WILLIAM CASTLE THE “GOTCHA” KING
By Scott Michael Bosco
After television invaded the homes of America in the 1950’s, the movie community struck back offering films in unique fashions. There was “W-i-d-e-s-c-r-e-e-n”, where bigger was better. The introduction of “Stereophonic” sound added realism and splendor. And of course, 3D came out of the screen and put the audience into the picture. But in the late 50’s to early 60’s when some of these processes started to wane, someone was lurking with imagination and showmanship paralled to P.T. Baunum.
His name was William Castle.
His “gimmicks”, unlike other processes of the day, went beyond expanding the presentation of the film. Instead they offered the audience a piece of active, though limited, participation.
Similar to the movie MATINEE, with John Goodman, Castle was a producer who tested his gimmicks on an unsuspecting audience. And yes, Virginia, it really happened.
For his movie MACABRE, audiences were acurally insured by Lloyds of London against death by fright. HOUSE ON HAUNTED HILL, staring Vincent Price, had a large glow-in-the-dark skeleton which was suspended by a wire and drifted over the audience. This technique was dubbed “EMERGO”. This film was also re-made in 1999.
“HOMICIDAL” featured a “Fright Break” in which the film was stopped for 45 seconds. Although all of these “gimmicks” proved to be successful, Mr. Castle searched for the ultimate to be extremely successful. His ultimate “gotcha” was only a movie away.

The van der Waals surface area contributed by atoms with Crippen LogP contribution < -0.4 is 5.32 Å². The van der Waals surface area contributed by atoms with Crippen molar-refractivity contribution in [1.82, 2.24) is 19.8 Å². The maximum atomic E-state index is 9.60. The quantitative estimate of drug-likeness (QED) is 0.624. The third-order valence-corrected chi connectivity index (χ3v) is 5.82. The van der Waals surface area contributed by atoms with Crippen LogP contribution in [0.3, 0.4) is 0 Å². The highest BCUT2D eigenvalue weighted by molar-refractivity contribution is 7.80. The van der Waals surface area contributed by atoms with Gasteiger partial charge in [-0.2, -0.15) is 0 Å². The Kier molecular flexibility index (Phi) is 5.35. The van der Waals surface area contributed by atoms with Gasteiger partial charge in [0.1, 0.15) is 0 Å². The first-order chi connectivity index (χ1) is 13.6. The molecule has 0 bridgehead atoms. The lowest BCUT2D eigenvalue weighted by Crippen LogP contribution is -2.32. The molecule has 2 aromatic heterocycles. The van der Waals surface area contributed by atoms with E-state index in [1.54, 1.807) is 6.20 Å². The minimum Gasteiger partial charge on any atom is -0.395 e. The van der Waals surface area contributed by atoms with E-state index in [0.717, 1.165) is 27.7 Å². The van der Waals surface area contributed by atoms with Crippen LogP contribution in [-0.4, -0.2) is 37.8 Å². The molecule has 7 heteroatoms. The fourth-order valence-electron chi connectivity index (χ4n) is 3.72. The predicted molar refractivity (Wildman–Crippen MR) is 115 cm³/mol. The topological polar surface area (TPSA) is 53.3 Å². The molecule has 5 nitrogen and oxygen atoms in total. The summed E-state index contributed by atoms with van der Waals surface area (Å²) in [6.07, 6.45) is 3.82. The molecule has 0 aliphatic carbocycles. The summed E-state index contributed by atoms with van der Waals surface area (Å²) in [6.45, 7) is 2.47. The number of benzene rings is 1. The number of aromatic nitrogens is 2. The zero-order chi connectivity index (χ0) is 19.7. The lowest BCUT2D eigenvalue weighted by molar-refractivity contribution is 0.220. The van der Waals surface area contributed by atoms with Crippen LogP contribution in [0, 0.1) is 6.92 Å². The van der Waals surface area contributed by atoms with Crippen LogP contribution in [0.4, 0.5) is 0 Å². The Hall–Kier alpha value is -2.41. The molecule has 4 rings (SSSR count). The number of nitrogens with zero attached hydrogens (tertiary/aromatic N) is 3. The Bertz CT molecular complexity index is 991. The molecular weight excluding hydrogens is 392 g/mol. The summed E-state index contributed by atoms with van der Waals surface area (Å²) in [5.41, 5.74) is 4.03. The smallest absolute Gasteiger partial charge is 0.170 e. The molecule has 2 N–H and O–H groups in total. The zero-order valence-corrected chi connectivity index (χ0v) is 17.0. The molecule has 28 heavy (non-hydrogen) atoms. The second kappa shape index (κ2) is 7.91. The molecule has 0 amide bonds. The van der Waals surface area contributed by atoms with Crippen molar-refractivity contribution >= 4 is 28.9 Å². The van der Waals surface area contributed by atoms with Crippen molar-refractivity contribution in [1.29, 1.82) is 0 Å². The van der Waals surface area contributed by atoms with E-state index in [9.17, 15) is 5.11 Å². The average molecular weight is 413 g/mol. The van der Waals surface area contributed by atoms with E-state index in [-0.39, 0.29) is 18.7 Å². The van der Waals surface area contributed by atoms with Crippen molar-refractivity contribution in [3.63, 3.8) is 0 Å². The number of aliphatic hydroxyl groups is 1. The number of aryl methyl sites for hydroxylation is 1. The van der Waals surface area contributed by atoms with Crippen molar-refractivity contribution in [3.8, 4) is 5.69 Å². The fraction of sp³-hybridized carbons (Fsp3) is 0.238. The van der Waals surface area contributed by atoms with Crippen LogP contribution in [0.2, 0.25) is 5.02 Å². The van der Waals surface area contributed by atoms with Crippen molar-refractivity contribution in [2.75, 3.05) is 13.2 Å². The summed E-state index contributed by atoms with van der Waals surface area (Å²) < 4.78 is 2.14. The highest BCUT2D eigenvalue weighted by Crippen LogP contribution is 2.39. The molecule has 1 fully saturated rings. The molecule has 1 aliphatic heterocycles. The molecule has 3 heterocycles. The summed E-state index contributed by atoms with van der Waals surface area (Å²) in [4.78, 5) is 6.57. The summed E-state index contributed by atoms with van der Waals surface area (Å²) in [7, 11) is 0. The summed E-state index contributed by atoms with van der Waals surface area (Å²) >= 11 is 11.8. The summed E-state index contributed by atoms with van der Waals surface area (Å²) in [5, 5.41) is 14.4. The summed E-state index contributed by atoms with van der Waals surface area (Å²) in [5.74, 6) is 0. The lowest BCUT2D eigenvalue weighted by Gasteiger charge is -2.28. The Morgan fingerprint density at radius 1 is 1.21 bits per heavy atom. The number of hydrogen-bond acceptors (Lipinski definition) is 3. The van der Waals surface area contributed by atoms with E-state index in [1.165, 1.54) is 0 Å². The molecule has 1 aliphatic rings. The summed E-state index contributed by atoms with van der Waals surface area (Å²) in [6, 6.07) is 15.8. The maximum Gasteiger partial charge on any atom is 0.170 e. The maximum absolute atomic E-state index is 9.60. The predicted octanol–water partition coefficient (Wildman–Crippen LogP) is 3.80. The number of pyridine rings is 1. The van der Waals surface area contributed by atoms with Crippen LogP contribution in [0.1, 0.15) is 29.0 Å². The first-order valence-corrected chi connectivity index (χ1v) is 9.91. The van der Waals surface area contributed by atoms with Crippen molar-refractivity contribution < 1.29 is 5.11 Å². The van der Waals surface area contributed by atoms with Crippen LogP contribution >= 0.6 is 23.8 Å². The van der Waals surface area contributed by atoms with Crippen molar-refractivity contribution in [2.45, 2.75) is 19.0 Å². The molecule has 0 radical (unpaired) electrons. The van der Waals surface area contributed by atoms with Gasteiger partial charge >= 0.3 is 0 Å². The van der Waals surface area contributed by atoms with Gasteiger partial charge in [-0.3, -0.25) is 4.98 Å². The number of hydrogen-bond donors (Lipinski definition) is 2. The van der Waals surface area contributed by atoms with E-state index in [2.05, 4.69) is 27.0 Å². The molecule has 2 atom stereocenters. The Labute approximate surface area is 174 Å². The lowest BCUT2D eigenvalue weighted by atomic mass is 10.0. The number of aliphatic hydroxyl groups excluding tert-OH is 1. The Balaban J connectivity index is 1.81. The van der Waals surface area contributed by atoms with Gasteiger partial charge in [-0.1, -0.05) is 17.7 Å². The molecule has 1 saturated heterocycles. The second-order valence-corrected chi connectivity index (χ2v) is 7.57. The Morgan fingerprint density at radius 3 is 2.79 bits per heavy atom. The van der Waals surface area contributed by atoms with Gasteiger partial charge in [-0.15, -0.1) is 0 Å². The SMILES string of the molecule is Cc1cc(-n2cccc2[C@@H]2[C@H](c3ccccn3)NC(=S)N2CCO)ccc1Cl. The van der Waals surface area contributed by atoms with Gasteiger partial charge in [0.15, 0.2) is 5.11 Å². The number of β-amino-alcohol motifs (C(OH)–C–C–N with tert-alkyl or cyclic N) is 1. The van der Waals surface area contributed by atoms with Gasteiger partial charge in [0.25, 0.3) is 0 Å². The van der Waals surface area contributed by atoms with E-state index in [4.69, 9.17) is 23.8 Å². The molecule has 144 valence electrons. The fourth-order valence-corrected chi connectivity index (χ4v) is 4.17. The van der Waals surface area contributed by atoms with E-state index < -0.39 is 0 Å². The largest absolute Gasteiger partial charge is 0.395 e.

THE TINGLER opened in October 1959 with the gimmick “Percepto”. In a nutshell, certain seats were wired with a slight electric charge, just enough to tingle the viewer. I attended a revival screening and was lucky to experience “Percepto” - it felt more like a seat buzzer than an electrical shock.
13 GHOSTS was Castle’s next film and was the first time the audience got to make a gimmick work themselves. A cardboard Ghost Viewer containing a red and blue cellophane window allowed the viewer to either see the ghosts or make tthem disappear. This process was known as “Illusion-O”.
By the time STRAIT-JAKET was released, Castle’s films had elevated in both story and star power, making the gimmick secondary. Thus the handing out of cardboard axes at each screening seemed more of a afterthought than an essential.
Supposedly I SAW WHAT YOU DID inspired a wave of prank phone calls by teen-agers at the time of the film’s release. Today with the aid of caller ID and forced number identification it’s getting harder for teens to achieve the more simpler and cheaper thrills of not too long ago. Though I fear calling someone and stating, “I saw what you did, and I know who you are!”, could probably get you in more trouble today than in the year of the film’s release. I SAW WHAT YOU DID was re-made as a made for TV film in the early 80’s for CBS.
But how do these films stand up without their gimmicks now that they’ve been released on home video; in one format or another?
By today’s standards these films are campy and melodramatic, but it is amazing how much was achieved with so little. They are, in a sense, a time capsule of anouther time... when a scream suggested a horror too horrible for the eyes to see, and when going to the movies meant having the time of your life. So gather your friends, hand out some cardboard axes and scream for you life, because even on DVD, William will prove to you that he is still the king of the Castle.